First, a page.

Captain, 1st/14th Battalion London Regiment (London Scottish) attached Machine Gun Corps
Died of wounds Saturday 25th September 1915, age 24.
Remebered on the Loos Memorial, France, panel 132.
Lecturer in law.
Norman, born in 1891, was the only son of John Lindsey Mackie, an H.M. Customs manager and C.B.E (awarded 1926). He was educated at Bancroft’s School, Essex, where he was a monitor, proved to be a good sportsman, particularly in swimming and fives, and was active in school plays. He went on to study three for degrees; University College London (1st Class B.A. Honours) and Hertford College, Oxford (1st Class Honours in History and 1st Class Honours in Jurisprudence). He was appointed as a lecturer in law at Manchester University in 1914, but may not have started his employment due to the outbreak of war.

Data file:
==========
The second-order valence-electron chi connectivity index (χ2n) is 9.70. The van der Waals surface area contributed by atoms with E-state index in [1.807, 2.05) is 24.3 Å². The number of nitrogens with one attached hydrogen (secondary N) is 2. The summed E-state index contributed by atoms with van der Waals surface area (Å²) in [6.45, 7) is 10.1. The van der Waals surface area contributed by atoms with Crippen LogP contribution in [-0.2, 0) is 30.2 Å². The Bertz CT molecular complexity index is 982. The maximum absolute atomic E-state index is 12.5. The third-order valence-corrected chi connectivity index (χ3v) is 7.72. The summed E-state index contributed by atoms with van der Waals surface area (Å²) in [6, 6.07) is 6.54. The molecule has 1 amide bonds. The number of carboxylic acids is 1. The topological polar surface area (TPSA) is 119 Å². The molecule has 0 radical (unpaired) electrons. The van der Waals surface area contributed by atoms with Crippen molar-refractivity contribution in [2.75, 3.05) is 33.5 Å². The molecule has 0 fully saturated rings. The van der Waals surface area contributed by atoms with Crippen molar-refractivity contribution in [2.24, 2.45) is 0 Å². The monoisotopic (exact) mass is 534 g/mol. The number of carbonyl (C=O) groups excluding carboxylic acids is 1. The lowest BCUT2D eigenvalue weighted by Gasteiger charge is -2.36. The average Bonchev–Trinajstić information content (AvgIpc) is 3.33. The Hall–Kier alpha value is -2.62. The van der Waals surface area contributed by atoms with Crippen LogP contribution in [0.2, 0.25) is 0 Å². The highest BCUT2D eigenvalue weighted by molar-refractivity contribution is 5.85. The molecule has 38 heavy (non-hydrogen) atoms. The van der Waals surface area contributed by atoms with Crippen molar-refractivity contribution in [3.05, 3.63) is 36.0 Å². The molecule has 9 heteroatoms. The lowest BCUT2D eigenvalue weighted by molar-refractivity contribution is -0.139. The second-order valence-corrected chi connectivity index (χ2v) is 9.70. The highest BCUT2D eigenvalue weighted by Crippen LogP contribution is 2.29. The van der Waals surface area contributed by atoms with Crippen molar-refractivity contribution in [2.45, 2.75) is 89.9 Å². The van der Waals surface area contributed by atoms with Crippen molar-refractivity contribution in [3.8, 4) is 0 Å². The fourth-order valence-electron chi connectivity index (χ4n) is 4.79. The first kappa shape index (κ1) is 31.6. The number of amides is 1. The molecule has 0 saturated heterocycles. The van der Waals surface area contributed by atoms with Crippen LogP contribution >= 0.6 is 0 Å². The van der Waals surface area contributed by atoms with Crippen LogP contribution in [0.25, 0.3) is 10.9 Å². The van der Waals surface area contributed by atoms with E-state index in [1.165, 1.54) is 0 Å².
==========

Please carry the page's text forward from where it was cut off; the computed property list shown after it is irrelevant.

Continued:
Previously a member of the London University and Oxford University Officer Training Corps Norman was gazetted in September 1914 and died in France 12 months later. It is understood that he was shot taking part in an attack at Loos in which the British used gas for the first time. The Manchester Guardian noted that “a career of exceptional promise has been cut short at the early age of 24” and that as battalion machine gun officer “he showed gifts of leadership that ensured rapid promotion”.
He left effects worth £160 6s. 7d. to his father.